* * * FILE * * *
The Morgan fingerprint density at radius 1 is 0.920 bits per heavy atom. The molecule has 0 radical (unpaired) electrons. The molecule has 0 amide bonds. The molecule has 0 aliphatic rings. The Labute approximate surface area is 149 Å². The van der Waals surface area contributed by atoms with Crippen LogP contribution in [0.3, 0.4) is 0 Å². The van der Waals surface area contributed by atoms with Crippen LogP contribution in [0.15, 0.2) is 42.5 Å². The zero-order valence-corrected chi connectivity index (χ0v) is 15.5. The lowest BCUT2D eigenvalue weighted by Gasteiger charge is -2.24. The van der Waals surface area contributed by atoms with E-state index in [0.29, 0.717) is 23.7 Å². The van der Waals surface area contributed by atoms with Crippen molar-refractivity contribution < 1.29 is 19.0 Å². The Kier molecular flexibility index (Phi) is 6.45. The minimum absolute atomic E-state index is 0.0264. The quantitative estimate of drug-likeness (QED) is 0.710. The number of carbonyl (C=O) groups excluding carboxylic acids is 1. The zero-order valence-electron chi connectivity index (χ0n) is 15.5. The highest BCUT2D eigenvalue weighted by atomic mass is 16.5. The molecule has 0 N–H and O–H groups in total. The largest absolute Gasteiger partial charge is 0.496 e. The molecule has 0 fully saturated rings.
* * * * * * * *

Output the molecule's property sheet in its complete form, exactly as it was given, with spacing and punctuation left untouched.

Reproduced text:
The Morgan fingerprint density at radius 1 is 0.920 bits per heavy atom. The molecule has 0 radical (unpaired) electrons. The molecule has 0 amide bonds. The molecule has 0 aliphatic rings. The Labute approximate surface area is 149 Å². The van der Waals surface area contributed by atoms with Crippen LogP contribution in [0.3, 0.4) is 0 Å². The van der Waals surface area contributed by atoms with Crippen LogP contribution in [0.15, 0.2) is 42.5 Å². The zero-order valence-corrected chi connectivity index (χ0v) is 15.5. The lowest BCUT2D eigenvalue weighted by Gasteiger charge is -2.24. The van der Waals surface area contributed by atoms with E-state index in [0.29, 0.717) is 23.7 Å². The van der Waals surface area contributed by atoms with Crippen molar-refractivity contribution < 1.29 is 19.0 Å². The Kier molecular flexibility index (Phi) is 6.45. The minimum absolute atomic E-state index is 0.0264. The quantitative estimate of drug-likeness (QED) is 0.710. The number of carbonyl (C=O) groups excluding carboxylic acids is 1. The zero-order valence-electron chi connectivity index (χ0n) is 15.5. The highest BCUT2D eigenvalue weighted by atomic mass is 16.5. The molecule has 0 N–H and O–H groups in total. The largest absolute Gasteiger partial charge is 0.496 e. The molecule has 0 fully saturated rings.